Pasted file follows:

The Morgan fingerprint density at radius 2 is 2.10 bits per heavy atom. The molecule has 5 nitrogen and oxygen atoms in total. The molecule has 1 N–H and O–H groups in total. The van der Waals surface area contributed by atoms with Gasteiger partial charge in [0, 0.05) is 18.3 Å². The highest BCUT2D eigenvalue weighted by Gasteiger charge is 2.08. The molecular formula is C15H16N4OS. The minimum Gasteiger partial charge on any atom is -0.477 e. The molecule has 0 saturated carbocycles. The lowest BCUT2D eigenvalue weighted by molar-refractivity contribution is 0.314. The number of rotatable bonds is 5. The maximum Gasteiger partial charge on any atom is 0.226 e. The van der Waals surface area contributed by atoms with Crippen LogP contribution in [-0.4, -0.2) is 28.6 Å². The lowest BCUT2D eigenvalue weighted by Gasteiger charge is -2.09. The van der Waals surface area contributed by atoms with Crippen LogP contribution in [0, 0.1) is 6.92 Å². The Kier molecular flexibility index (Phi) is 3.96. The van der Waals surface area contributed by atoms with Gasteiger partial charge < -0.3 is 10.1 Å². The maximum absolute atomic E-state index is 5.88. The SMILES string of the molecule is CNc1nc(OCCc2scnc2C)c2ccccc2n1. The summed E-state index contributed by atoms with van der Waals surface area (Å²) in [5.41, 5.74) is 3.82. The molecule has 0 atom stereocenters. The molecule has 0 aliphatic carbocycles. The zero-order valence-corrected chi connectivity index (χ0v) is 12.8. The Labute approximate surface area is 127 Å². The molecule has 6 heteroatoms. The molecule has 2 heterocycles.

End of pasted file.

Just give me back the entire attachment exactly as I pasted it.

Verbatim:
The Morgan fingerprint density at radius 2 is 2.10 bits per heavy atom. The molecule has 5 nitrogen and oxygen atoms in total. The molecule has 1 N–H and O–H groups in total. The van der Waals surface area contributed by atoms with Gasteiger partial charge in [0, 0.05) is 18.3 Å². The highest BCUT2D eigenvalue weighted by Gasteiger charge is 2.08. The molecular formula is C15H16N4OS. The minimum Gasteiger partial charge on any atom is -0.477 e. The molecule has 0 saturated carbocycles. The lowest BCUT2D eigenvalue weighted by molar-refractivity contribution is 0.314. The number of rotatable bonds is 5. The maximum Gasteiger partial charge on any atom is 0.226 e. The van der Waals surface area contributed by atoms with Crippen LogP contribution in [-0.4, -0.2) is 28.6 Å². The lowest BCUT2D eigenvalue weighted by Gasteiger charge is -2.09. The van der Waals surface area contributed by atoms with Crippen LogP contribution in [0, 0.1) is 6.92 Å². The Kier molecular flexibility index (Phi) is 3.96. The van der Waals surface area contributed by atoms with Gasteiger partial charge < -0.3 is 10.1 Å². The maximum absolute atomic E-state index is 5.88. The SMILES string of the molecule is CNc1nc(OCCc2scnc2C)c2ccccc2n1. The summed E-state index contributed by atoms with van der Waals surface area (Å²) in [5.41, 5.74) is 3.82. The molecule has 0 atom stereocenters. The molecule has 0 aliphatic carbocycles. The zero-order valence-corrected chi connectivity index (χ0v) is 12.8. The Labute approximate surface area is 127 Å². The molecule has 6 heteroatoms. The molecule has 2 heterocycles.